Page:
Maine Resilience Building Network changes how people think about childhood trauma

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Sue Mackey Andrews will talk to anyone about adverse childhood experiences, or ACEs: Pediatricians. Early childcare workers. Parent advocacy groups. And those on the front lines who work with kids, like the longtime school bus driver from rural Maine, a gruff and taciturn man who insisted, during a half-day school district inservice, that trauma and resilience had nothing to do with his work.

The driver also told Andrews that he would not start the bus each day until he had made eye contact with every single child and greeted him or her by name. And that, Andrews responded, was exactly the relevance of his work to build resilience.

The tagline of the Maine Resilience Building Network (MRBN), which Andrews co-facilitates, is “Join the Conversation.” The

Sue Mackey Andrews, co-facilitator, Maine Resilience Building Network

Sue Mackey Andrews, co-facilitator, Maine Resilience Building Network

group, formed in the spring of 2012, brings together practitioners in medical care, education and behavioral health, along with those working in business, law enforcement, the military, juvenile justice and faith communities.

Since its early meetings, comprising a half-dozen people, all of them doing work based on research into childhood adversity, MRBN has grown to include 77 members, with reach into all of Maine’s 16 counties.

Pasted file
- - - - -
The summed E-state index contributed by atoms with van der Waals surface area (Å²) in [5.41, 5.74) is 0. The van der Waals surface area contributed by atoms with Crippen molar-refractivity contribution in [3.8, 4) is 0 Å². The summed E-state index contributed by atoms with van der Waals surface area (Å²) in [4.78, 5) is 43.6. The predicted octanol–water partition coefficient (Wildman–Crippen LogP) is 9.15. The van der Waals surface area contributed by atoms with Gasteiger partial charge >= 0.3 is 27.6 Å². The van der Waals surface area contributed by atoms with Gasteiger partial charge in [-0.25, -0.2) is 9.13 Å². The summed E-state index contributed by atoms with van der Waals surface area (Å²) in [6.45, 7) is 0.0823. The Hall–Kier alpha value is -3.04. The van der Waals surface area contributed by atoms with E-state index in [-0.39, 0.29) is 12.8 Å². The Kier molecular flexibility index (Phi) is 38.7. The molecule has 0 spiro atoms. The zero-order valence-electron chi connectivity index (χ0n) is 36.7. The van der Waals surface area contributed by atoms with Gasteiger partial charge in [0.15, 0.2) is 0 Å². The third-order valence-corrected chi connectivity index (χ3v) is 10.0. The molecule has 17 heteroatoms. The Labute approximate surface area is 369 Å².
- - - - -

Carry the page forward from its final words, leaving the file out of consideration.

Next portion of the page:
From the beginning, said Andrews and MRBN co-facilitator Leslie Forstadt, associate professor with the University of Maine Cooperative Extension, the group agreed that the message should focus on wellness and healing rather than illness and trauma.

The word “resilience” had to be part of the name because, said Andrews, “we talk about how it’s never too late to realize your ACEs and, through support and personal discovery, overcome them.” The term “building” captured the sense of a growing effort, and “network” aptly described how individual sites would function autonomously while sharing their innovations, challenges and questions.

The term “ACEs” has its origins in the CDC-Kaiser Adverse Childhood Experiences Study. The study revealed a direct link between 10 types of childhood adversity and the adult onset of chronic disease (cancer, heart disease, diabetes, autoimmune diseases, etc.), mental illness, violence and being a victim of violence. It showed that childhood trauma was very common — two-thirds of adults have

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